A Social History of the Cinema in Wales offers a unique perspective on the place of cinema in Welsh popular culture. The 'golden age' of cinema entertainment is now half a century behind us, yet it continues to linger in popular memory. The leading Hollywood stars of the 1930s and 1940s continue to attract the interest of biographers - and the films of the period are now widely available in video format. This book focuses on the culture of film-going that existed during the cinema's heydey. The long queues outside the picture houses, the reputation of the local fleapit, the relative opulence of the town centre 'super cinemas', and the value of cinemas as places where courting couples could meet were all things that film-goers of the 1930s and 1940s remember as vividly as the films themselves. This aspect of popular experience, however, is less often written about, and has never been comprehensively examined in Wales.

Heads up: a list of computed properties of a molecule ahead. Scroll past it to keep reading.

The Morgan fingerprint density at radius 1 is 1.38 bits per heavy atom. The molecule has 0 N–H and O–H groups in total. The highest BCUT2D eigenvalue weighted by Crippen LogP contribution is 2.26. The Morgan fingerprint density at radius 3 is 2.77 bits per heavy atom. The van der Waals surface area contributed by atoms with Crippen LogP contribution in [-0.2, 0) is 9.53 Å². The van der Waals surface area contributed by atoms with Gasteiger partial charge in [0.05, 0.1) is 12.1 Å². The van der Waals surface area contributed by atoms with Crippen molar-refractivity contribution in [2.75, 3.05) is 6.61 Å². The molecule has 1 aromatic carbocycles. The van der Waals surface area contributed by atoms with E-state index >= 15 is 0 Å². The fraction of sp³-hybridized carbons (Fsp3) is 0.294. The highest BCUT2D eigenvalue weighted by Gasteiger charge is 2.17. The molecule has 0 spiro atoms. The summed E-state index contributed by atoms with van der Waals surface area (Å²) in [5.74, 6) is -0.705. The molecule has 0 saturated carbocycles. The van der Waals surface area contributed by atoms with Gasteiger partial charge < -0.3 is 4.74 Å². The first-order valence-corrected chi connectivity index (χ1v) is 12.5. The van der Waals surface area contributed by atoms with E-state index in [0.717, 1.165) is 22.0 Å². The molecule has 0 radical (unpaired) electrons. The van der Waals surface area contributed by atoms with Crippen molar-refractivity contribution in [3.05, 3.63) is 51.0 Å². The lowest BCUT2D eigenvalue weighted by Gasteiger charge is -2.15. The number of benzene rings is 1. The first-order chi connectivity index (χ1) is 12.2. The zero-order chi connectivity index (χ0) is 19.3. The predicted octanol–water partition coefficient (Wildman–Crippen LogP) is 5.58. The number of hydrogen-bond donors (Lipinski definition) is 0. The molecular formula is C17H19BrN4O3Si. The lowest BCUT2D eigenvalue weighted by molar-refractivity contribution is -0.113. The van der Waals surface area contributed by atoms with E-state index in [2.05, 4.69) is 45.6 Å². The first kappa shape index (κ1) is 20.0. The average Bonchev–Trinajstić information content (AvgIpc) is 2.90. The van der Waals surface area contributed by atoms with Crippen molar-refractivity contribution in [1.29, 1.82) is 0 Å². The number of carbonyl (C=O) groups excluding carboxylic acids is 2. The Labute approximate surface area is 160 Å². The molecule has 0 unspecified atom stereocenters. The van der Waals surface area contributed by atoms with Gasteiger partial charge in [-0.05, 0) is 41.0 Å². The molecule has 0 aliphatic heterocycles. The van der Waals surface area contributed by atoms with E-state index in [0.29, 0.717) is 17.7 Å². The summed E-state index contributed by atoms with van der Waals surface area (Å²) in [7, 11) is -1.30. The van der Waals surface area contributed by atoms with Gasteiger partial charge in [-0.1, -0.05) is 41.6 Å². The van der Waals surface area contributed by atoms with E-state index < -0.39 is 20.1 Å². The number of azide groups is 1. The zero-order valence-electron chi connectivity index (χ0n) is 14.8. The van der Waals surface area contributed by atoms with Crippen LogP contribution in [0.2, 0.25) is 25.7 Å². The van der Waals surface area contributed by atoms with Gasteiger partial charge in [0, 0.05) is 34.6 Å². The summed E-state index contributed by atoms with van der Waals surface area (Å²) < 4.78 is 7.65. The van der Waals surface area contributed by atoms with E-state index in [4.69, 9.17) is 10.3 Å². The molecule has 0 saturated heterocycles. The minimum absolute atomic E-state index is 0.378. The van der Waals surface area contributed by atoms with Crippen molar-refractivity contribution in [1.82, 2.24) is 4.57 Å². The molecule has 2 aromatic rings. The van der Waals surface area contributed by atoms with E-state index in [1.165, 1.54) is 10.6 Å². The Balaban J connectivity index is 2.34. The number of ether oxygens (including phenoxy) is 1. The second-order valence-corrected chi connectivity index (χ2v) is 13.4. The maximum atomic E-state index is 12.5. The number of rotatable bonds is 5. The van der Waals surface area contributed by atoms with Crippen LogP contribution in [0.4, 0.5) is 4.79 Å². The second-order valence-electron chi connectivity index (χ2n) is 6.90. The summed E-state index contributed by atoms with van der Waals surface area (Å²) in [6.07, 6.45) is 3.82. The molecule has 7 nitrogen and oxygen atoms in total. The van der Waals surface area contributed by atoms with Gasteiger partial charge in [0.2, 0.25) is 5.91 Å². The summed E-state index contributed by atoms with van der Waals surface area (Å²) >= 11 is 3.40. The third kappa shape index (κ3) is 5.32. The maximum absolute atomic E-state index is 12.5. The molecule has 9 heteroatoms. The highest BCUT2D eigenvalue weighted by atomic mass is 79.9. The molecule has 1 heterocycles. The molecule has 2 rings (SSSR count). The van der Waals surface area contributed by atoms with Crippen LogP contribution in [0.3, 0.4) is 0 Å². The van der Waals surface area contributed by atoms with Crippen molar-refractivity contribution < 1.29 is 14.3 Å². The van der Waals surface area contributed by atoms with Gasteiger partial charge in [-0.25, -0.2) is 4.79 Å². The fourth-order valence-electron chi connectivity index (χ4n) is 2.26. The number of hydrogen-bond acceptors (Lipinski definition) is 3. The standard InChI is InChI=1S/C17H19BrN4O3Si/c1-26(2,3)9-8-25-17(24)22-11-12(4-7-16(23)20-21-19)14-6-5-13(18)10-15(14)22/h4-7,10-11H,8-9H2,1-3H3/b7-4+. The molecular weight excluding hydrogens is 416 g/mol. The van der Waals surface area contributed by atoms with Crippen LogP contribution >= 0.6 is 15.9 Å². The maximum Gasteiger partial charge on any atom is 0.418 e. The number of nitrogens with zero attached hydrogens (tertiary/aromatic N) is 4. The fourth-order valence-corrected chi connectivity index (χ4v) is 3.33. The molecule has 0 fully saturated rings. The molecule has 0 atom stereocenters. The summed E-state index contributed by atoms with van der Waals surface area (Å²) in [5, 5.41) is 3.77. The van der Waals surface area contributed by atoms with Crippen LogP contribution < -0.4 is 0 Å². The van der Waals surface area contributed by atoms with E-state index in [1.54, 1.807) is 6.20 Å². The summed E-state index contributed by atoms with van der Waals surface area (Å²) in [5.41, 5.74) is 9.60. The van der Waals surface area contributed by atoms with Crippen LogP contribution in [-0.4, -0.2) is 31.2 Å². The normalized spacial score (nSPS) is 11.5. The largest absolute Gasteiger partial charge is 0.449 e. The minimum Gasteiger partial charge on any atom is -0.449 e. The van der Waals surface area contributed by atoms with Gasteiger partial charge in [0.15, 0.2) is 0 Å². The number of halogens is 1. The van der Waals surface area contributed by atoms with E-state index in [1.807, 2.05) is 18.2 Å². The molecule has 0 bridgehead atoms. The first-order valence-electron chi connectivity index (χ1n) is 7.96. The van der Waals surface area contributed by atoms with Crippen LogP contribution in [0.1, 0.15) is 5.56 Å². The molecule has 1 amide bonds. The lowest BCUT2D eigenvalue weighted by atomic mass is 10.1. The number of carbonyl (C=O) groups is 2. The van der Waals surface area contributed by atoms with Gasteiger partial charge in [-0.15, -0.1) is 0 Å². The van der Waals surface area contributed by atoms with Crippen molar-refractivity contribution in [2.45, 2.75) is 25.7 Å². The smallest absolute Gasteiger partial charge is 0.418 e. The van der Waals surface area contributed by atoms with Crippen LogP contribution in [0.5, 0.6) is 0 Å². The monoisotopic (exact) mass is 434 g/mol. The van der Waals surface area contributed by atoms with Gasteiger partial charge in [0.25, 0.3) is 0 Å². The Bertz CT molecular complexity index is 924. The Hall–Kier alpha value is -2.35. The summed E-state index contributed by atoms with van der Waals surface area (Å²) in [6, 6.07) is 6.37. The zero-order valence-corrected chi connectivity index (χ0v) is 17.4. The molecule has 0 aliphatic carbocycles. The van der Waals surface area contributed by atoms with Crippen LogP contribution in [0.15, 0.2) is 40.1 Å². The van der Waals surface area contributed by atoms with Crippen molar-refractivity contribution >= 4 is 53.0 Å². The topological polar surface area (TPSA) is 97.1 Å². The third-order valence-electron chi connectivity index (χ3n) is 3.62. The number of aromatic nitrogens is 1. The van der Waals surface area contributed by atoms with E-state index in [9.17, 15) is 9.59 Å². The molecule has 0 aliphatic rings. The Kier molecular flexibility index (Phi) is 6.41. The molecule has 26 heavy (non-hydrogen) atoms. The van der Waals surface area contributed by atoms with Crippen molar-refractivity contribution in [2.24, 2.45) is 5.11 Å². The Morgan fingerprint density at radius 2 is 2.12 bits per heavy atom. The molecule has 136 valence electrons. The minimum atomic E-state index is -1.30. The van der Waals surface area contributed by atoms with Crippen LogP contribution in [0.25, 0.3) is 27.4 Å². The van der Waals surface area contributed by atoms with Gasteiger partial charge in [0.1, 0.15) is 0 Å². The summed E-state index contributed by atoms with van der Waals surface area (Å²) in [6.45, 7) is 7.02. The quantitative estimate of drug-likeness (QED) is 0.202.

This book, therefore, seeks to explain why people went to the cinemas in the numbers they did, what type of cinemas they went to, what sort of experience they received when they got there and how Welsh society more generally responded to the remarkable popularity of this largely American form of entertainment.
Peter M. Miskell is Lecturer in Business History at the University of Reading. He has published widely on the social history of cinema, particularly in Wales, as well as on British cinema in general. His Ph.D., on which this book is based, was completed at the University of Wales, Aberystwyth.